Look at those biscuits! September is National Biscuit Month. Of course, in my world, this is pretty much every month! And, I love to make all different kinds – cakey, flakey, lard, butter, buttermilk, shortcakes, two-ingredient, sweet potato, and many more. I like to say there are as many different recipes as there are grandmothers. It doesn’t matter what kind – there are three universal truths that apply to all. Read on to learn the secrets….
Bread of My People
As you can see above, I’ve been making these for more than a minute. 😉 Some of my oldest memories involve being in the kitchen with my grandmother and mother making biscuits. Here are a few of my favorites:
- Quick and Easy Drop Biscuits
- Herb and Cheese Drop Biscuits
- Cheesy Pull-Apart Biscuits
- Cathead Biscuits on Martha Stewart
- Buttermilk Biscuits with Sausage Gravy on Food Network
- Biscuits and Chocolate Gravy on Food Network
- Two-Ingredient Biscuits from Nathalie Dupree and Cynthia Graubart on Serious Eats
- Touch of Grace Biscuits from Shirley Corriher
- Erika Council’s Baking Soda Biscuits
- Brown Sugar Strawberry Shortcakes (Southern Shortcakes are really just sweet biscuits)
I write more in-depth about the secrets in this post, Baking Secrets with Five Recipes but if you want to know the nitty-gritty, there are three main points.
- Flour – the key to “light and fluffy” is soft winter wheat. The time-honored favorite flour in many families, including my own, is White Lily. When I am “cheffing it up” a bit I make a blend of White Lily and Anson Mills Colonial Style Cloth Bolted Pastry Flour. I love the combination. White Lily is nice and light and the Anson Mills is a very, very finely ground whole wheat flour that’s nutty and rich. All wheat flour contains gluten that is activated by moisture and motion. Both the White Lily and Anson Mills are naturally low protein flours that make excellent biscuits.
- Activating Gluten – Kneading the dough is a no-no. Kneading activates the gluten, which is great when you are making yeast bread, but not so great when you are making biscuits. A tender hand is the way to go when making biscuits.
- Temperature – Fire it up! Biscuits should be baked between 400°F and 500°F. The hot oven melts the fat and produces steam, helping biscuits rise.
You can check it all out in this demo for IGTV. The giveaway has ended, but I hope you will still enjoy my How to Make Buttermilk Biscuits video. Can you imagine how happy this made me?
SO many folks have asked me about the “bread of my people” and Weight Watchers. Here are my thoughts — I’d rather have a really good biscuit, count the points, and plan for the splurge than go without. It’s just that simple. Does that mean that a biscuit is more of a special occasion? Yes, it does. Does that mean that I only eat really good biscuits and leave inferior ones alone? Yes, it does. My regular size recipe makes one that is about 6 points and the Cathead recipes is about 12. I think both are 100% worth it.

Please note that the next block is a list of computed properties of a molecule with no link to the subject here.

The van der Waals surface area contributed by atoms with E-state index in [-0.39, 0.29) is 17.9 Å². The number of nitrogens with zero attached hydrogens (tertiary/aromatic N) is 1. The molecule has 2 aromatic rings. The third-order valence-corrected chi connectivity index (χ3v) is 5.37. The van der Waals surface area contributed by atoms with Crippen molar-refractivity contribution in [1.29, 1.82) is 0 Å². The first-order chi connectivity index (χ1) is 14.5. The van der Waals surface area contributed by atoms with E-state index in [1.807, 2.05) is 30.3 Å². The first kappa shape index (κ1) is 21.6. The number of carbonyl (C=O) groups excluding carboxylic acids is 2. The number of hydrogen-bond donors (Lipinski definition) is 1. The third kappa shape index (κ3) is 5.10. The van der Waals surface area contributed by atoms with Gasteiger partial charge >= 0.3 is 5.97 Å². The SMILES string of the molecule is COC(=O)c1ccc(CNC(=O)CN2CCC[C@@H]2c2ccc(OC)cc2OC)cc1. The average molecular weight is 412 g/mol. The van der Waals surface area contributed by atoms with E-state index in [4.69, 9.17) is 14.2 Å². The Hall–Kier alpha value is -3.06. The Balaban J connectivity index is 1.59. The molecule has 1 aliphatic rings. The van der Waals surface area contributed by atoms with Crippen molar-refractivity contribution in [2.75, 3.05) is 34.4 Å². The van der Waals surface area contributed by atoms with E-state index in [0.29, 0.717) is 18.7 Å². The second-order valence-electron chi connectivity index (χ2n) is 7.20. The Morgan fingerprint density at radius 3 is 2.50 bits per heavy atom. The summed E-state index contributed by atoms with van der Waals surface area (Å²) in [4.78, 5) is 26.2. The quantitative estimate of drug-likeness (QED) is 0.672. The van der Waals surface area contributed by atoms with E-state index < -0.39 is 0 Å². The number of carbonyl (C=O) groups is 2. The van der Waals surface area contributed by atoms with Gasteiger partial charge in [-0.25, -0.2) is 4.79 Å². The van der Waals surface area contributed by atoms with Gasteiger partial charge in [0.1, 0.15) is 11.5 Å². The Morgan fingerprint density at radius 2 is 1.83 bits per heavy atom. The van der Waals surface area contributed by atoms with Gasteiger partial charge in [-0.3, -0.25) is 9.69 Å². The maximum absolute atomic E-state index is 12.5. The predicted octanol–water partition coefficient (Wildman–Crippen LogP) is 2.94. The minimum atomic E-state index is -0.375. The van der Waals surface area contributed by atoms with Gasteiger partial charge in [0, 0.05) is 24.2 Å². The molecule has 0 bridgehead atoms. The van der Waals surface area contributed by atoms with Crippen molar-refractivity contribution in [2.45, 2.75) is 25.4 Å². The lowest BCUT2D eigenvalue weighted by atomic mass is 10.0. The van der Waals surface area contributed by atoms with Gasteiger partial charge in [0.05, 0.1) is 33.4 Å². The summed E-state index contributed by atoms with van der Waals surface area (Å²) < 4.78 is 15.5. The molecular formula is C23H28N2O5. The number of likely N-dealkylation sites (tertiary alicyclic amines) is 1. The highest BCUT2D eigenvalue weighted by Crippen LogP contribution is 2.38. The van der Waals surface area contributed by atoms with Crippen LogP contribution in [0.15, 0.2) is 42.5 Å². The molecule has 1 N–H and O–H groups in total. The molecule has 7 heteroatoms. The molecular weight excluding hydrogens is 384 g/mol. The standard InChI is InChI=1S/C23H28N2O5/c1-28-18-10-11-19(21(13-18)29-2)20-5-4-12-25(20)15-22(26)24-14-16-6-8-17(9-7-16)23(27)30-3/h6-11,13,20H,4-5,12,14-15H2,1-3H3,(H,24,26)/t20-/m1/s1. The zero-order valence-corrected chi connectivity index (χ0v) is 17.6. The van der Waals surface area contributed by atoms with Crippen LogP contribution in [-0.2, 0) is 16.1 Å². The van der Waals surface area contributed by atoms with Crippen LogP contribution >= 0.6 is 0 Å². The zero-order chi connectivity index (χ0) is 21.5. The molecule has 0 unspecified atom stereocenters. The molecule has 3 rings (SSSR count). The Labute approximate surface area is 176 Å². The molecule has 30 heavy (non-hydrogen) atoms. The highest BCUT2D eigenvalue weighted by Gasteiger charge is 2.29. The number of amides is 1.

I’ve got a funny story about making this recipe at Twitter a few years ago. I hosted a Biscuit Bar at the NYC HQ. Let’s just say they went over well. I woke up the next day and had a coveted blue check by my name. Thanks so much for reading and watching.
Bon Appétit, Y’all
PS Want to learn more about buttermilk and baking? Check out my post Cooking with Buttermilk.
- 2 cups all-purpose flour more for rolling out
- 1 tablespoon baking powder
- 1 teaspoon fine sea salt
- 4 tablespoons 1/2 stick cold unsalted butter, cut into bits and chilled
- 3/4 to 1 cup buttermilk
- reheat the oven to 500°F. In a bowl, combine the flour, baking powder, and salt. Using a pastry cutter or two knives, cut the butter into the flour mixture until it resembles coarse meal. Pour in the buttermilk, and gently mix until just combined.
- Turn the dough out onto a lightly floured surface. Knead lightly, using the heel of your hand to compress and push the dough away from you, then fold it back over itself. Give the dough a small turn and repeat 8 or so times. (It’s not yeast bread; you want to just barely activate the gluten, not overwork it.) Using a lightly floured rolling pin, roll the dough out 1/2 inch thick. Cut out rounds of dough with a 21/4-inch round cutter dipped in flour; press the cutter straight down without twisting so the biscuits will rise evenly when baked.
- Place the biscuits on an ungreased baking sheet or in an 8- by 2-inch round cake pan. If the biscuits are baked close together the sides will be moist. If the biscuits are baked further apart, the sides will be crisp.
- Bake until golden brown, 8 to 10 minutes. Transfer to a rack to cool just slightly. Serve warm.
Disclaimer: When there’s an appropriate mutually beneficial opportunity I may partner with brands. In full disclosure, I was provided product to work with by White Lily and compensated for the IGTV video.
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